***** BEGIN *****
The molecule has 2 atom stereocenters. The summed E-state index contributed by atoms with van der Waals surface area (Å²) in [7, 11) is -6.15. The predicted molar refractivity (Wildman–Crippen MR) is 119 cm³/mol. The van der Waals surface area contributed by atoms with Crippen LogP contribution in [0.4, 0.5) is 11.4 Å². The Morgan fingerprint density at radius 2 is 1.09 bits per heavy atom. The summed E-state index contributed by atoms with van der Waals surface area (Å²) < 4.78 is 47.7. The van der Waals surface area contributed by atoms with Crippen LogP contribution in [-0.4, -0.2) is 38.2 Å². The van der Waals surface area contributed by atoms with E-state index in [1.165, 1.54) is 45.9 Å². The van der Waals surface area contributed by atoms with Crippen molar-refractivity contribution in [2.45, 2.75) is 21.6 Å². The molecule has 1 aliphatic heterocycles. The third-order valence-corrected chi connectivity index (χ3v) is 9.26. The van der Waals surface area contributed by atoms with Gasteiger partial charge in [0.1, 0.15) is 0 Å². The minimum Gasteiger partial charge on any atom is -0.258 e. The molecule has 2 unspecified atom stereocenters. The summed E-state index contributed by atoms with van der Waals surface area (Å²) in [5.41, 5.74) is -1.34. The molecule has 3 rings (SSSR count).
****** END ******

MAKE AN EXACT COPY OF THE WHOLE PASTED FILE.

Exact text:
The molecule has 2 atom stereocenters. The summed E-state index contributed by atoms with van der Waals surface area (Å²) in [7, 11) is -6.15. The predicted molar refractivity (Wildman–Crippen MR) is 119 cm³/mol. The van der Waals surface area contributed by atoms with Crippen LogP contribution in [0.4, 0.5) is 11.4 Å². The Morgan fingerprint density at radius 2 is 1.09 bits per heavy atom. The summed E-state index contributed by atoms with van der Waals surface area (Å²) < 4.78 is 47.7. The van der Waals surface area contributed by atoms with Crippen LogP contribution in [-0.4, -0.2) is 38.2 Å². The van der Waals surface area contributed by atoms with E-state index in [1.165, 1.54) is 45.9 Å². The van der Waals surface area contributed by atoms with Crippen molar-refractivity contribution in [2.45, 2.75) is 21.6 Å². The molecule has 1 aliphatic heterocycles. The third-order valence-corrected chi connectivity index (χ3v) is 9.26. The van der Waals surface area contributed by atoms with Gasteiger partial charge in [0.1, 0.15) is 0 Å². The minimum Gasteiger partial charge on any atom is -0.258 e. The molecule has 2 unspecified atom stereocenters. The summed E-state index contributed by atoms with van der Waals surface area (Å²) in [5.41, 5.74) is -1.34. The molecule has 3 rings (SSSR count).